Is Employee Engagement a lead indicator of business performance?

Hester Gras
Cathy Brown
Cathy Brown

According to the latest research numbers, the UK has an Employee Engagement deficit and the widest productivity gap since 1995. Can we link this productivity deficit to the lack of employee engagement? To explore this question, we spoke to Cathy Brown, Executive Director at Engage for Success, an industry-led movement committed to the idea that companies should release more of the capability and potential of people at work.


Can you share more background information on the employee engagement and productivity level in the UK?

The UK currently has an Employee Engagement deficit. Survey after survey indicates that only around one third of UK workers say they are engaged – a figure which leaves the UK ranked ninth for engagement levels amongst the world’s twelve largest economies as ranked by GDP (Kenexa 2009). The UK also has a productivity deficit. The most recent ONS survey found that output per hour in the UK was 15 percentage points below the average for the rest of the G7 industrialised nations in 2011. On an output per worker basis, UK productivity was 20 percentage points lower than the rest of the G7 in 2011. This represents the widest productivity gap since 1995.

Happy employees are more productive. Source: Hollandse Hoogte.
Happy employees are more productive. Source: Hollandse Hoogte.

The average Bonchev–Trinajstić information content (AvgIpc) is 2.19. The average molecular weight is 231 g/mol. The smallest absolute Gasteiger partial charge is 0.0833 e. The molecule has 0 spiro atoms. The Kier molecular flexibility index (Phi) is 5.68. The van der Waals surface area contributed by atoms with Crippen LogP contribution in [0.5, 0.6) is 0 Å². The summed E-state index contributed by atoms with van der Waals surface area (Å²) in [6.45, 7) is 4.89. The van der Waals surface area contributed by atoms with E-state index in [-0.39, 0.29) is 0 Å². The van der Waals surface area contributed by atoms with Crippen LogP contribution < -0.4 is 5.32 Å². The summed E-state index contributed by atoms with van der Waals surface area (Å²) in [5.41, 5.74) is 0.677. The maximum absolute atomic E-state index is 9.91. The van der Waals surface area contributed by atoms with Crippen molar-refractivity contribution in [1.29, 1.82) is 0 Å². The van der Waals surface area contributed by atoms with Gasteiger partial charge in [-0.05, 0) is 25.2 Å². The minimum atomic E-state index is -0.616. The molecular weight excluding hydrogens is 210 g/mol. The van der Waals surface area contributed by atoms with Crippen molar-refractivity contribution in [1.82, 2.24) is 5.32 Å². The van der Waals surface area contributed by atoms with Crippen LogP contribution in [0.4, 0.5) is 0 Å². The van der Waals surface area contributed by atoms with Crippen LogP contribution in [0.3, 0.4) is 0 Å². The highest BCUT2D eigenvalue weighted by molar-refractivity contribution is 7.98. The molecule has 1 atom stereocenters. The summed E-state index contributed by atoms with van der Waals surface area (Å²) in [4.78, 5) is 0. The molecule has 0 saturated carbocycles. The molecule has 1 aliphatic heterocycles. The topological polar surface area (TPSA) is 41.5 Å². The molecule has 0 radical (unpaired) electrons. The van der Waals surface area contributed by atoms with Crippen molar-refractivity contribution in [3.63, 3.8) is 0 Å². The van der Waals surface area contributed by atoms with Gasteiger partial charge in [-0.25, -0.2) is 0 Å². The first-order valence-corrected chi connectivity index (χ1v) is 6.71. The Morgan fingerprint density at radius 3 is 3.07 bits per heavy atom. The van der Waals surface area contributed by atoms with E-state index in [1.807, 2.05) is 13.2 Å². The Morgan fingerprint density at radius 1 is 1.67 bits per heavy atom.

How do you think employee engagement links to performance and productivity?

As our “Nailing the Evidence” paper demonstrates, there is a firm correlation between employee engagement and high organisational productivity and performance, across all sectors of the economy. Employee disengagement is therefore clearly contributing to our disappointing productivity figures. Analysis indicates that were the UK to move its engagement levels to the middle of the top quartile, such as that for the Netherlands, this would be associated with a £25.8bn increase in GDP (Kenexa).

“Nailing the Evidence” highlights the evidence for the effectiveness of employee engagement strategies in improving performance, productivity and profitability in the private sector. The cumulative effect of different studies – and our own experiences – leaves little room for doubt about the statistical importance of engaging employees and the effect that has on performance.

High employee engagement levels increase productivity and performance. Source: Hollandse Hoogte.
High employee engagement levels increase productivity and performance. Source: Hollandse Hoogte.

Are there other positive side effects of employee engagement?

As well as performance and productivity, employee engagement impacts positively on levels of absenteeism, on retention, on levels of innovation, on customer service, on positive outcomes in public services and on staff advocacy.

It is also clear that engagement impacts more on performance than the other way around. A study in a leading retail bank found that employee engagement levels predicted subsequent business level performance over a three-year horizon while business unit performance predicted engagement only over a single year. It’s no wonder that 94% of the world’s most admired companies believe that their efforts to engage their employees have created a competitive advantage!”

Do you think employee engagement is critical for productivity and business success? Let us know in the comments and read 4 Keys to Employee Engagement about Engage for Success’s 4 Enablers for employee engagement.

 

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